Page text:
Alex Graham is part of a rare breed: She's a fourth-generation Coloradan whose great grandfather mined coal in Denver's early days. "We've been a very simple family, and there's not much higher education in the family," says Graham. But what this artist lacks in formal training, she easily makes up for with talent. Her nature-inspired acrylics are unique -- not just for what they are painted on, but for the bizarre little alien-like creatures they often feature.
Graham grew up in Commerce City, in the home her dad inherited from her great-grandmother; today she lives in Denver, and she says she's so happy here she never plans to leave.
When Graham was first starting as an artist, she did lots of experimenting on "junky art," she says. "It wasn't always pleasing to the eye," she admits, adding that she's still surprised she was able to sell her earliest work. Since then, Graham's style has changed dramatically; now she creates art that is technically sophisticated and much more aesthetically pleasing.
The pieces are colorful without being obnoxious. "When I set out to paint, I don't intend to be colorful, and I want to downplay the color as much as possible," explains Graham. But "things just happen," she says.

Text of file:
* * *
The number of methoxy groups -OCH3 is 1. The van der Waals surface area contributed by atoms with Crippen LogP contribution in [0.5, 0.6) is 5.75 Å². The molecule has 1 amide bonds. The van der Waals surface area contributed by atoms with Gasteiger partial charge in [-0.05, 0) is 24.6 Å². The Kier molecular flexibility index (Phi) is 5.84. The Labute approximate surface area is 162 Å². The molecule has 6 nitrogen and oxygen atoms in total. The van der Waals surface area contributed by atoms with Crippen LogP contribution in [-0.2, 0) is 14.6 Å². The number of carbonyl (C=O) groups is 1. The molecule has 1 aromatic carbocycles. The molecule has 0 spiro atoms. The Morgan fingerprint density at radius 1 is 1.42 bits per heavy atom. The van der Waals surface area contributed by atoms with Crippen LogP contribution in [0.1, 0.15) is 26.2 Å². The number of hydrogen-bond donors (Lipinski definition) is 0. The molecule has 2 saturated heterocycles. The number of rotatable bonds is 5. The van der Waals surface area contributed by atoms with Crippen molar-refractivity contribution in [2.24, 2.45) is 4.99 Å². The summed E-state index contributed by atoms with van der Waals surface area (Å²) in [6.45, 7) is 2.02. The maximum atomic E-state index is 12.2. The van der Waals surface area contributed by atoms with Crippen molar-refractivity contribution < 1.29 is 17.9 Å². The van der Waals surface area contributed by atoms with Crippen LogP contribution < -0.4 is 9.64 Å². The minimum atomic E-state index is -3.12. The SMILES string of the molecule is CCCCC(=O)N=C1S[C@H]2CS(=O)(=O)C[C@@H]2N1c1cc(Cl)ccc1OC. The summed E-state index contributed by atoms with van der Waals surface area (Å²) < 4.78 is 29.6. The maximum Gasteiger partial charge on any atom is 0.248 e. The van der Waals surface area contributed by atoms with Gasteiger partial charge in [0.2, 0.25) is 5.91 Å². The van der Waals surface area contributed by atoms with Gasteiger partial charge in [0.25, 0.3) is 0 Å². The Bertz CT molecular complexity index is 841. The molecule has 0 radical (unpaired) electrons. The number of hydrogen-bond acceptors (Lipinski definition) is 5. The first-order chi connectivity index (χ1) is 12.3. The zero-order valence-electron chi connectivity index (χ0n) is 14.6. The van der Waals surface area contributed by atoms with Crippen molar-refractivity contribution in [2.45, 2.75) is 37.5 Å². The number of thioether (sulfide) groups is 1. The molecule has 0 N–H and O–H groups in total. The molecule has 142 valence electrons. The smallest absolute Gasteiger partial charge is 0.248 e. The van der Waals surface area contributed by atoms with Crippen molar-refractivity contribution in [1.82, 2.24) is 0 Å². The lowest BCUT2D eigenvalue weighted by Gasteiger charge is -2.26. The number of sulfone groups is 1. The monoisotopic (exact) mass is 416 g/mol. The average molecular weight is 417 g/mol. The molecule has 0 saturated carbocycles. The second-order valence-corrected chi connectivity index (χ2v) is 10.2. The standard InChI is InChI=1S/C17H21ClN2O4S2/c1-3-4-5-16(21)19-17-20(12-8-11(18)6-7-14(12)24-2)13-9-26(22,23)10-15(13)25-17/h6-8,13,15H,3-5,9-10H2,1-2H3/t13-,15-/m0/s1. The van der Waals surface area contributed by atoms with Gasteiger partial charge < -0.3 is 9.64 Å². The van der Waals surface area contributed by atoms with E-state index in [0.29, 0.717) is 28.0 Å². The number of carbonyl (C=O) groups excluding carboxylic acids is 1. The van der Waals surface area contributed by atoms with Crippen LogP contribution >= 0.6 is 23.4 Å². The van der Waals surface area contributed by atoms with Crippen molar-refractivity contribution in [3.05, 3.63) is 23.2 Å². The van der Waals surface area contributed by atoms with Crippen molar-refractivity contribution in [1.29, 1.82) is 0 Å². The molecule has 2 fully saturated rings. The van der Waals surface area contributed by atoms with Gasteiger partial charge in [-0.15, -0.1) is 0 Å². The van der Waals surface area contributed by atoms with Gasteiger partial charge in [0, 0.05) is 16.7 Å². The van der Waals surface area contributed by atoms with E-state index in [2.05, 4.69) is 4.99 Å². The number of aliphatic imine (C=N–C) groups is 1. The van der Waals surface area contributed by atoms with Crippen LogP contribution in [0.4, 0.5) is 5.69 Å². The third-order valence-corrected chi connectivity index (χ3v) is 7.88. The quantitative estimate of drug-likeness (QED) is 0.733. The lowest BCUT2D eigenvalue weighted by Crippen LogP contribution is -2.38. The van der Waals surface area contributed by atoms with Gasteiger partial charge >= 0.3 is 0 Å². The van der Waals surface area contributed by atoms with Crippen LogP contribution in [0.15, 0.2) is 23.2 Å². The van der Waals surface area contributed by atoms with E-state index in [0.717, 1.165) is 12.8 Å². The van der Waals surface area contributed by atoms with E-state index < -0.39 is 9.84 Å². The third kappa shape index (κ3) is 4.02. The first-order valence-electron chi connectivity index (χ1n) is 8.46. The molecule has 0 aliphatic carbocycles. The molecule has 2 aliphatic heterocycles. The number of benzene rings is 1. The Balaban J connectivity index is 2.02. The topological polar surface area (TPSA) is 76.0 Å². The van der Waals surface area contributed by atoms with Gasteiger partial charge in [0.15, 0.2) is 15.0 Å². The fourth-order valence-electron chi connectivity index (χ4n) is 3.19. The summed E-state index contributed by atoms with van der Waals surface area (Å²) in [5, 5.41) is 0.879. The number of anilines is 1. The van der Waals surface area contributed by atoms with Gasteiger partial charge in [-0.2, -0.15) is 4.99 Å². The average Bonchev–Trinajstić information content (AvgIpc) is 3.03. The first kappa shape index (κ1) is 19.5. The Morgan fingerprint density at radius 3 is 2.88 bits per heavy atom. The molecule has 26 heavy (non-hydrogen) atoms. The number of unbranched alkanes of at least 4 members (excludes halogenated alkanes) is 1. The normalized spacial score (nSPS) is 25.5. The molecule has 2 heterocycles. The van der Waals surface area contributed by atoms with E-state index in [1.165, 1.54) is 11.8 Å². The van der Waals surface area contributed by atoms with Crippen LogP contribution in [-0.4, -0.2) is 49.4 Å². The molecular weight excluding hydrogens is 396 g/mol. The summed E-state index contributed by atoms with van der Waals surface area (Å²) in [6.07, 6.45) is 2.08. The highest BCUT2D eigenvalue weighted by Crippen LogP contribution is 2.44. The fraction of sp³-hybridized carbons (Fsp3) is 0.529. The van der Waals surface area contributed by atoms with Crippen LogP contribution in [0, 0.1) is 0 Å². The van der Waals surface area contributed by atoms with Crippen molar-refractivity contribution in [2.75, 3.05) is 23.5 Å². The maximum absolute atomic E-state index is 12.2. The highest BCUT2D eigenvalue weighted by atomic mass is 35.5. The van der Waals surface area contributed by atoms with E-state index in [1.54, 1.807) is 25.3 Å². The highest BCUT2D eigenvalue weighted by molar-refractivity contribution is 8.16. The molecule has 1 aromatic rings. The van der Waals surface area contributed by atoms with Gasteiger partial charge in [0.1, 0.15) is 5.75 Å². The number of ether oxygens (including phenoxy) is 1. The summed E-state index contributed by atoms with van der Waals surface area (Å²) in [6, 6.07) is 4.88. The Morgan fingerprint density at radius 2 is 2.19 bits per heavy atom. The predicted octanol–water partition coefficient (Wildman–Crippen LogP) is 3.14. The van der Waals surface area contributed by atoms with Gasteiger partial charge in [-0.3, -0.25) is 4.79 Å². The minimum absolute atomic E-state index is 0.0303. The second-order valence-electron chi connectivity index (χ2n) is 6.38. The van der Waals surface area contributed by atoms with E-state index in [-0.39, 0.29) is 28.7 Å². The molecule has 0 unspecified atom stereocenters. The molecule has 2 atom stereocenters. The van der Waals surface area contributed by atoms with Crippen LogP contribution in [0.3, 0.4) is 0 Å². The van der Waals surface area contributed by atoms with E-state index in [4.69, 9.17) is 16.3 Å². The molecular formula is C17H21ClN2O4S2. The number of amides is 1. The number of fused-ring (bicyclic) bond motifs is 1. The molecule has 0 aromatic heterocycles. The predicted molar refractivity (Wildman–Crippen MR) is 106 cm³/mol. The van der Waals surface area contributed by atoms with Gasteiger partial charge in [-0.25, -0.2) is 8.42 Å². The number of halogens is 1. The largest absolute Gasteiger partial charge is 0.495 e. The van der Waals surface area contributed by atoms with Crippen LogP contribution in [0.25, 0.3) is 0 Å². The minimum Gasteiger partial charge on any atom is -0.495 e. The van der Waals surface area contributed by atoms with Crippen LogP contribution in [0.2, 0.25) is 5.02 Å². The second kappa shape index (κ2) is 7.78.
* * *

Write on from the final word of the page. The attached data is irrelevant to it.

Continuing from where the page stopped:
Graham likes to paint on board, tabletops, found objects and other nontraditional mediums. "I don't like the texture of canvas," Graham says.
Graham has shown her work at Earl's Sandwich Parlor and ism gallery. Her most recent exhibition was through the Denver Urban Gardens Art Farm, where the garden backdrop complemented her contributions to the show. The outdoorsy stuff, Graham says, "blended into garden instead of standing out like a sore thumb."
Continue reading for more on Graham and her artwork.
Graham is so inspired by her home state that lately she's been going to different parks to capture the environment. "I'll leave the piece as it is, or maybe paint some characters into it," Graham says.
The result is imaginative in almost a "childlike sense," as Graham puts it. The focus is on animals, nature, and other earthy scenery that encapsulates a spirit for adventure and its maker's own love of nature.
Graham's father, also an artist, helped nurture his daughter's talent from an early age. Graham attended the Rocky Mountain College of Art + Design for a year, but dropped out. "With art school," she says, "I feel that unless you are going for a super-technical skill, one year is all you need as far as networking and learning the basics."
Shortly after leaving art school, Graham began working in the local restaurant scene. She's currently a server at Dazzle Restaurant and Lounge, where her work will appear in October. For more information on Graham and her work, visit her website.
If you like this story, consider signing up for our email newsletters.
SHOW ME HOW
You have successfully signed up for your selected newsletter(s) - please keep an eye on your mailbox, we're movin' in!
Follow Jamie Siebrase on Twitter.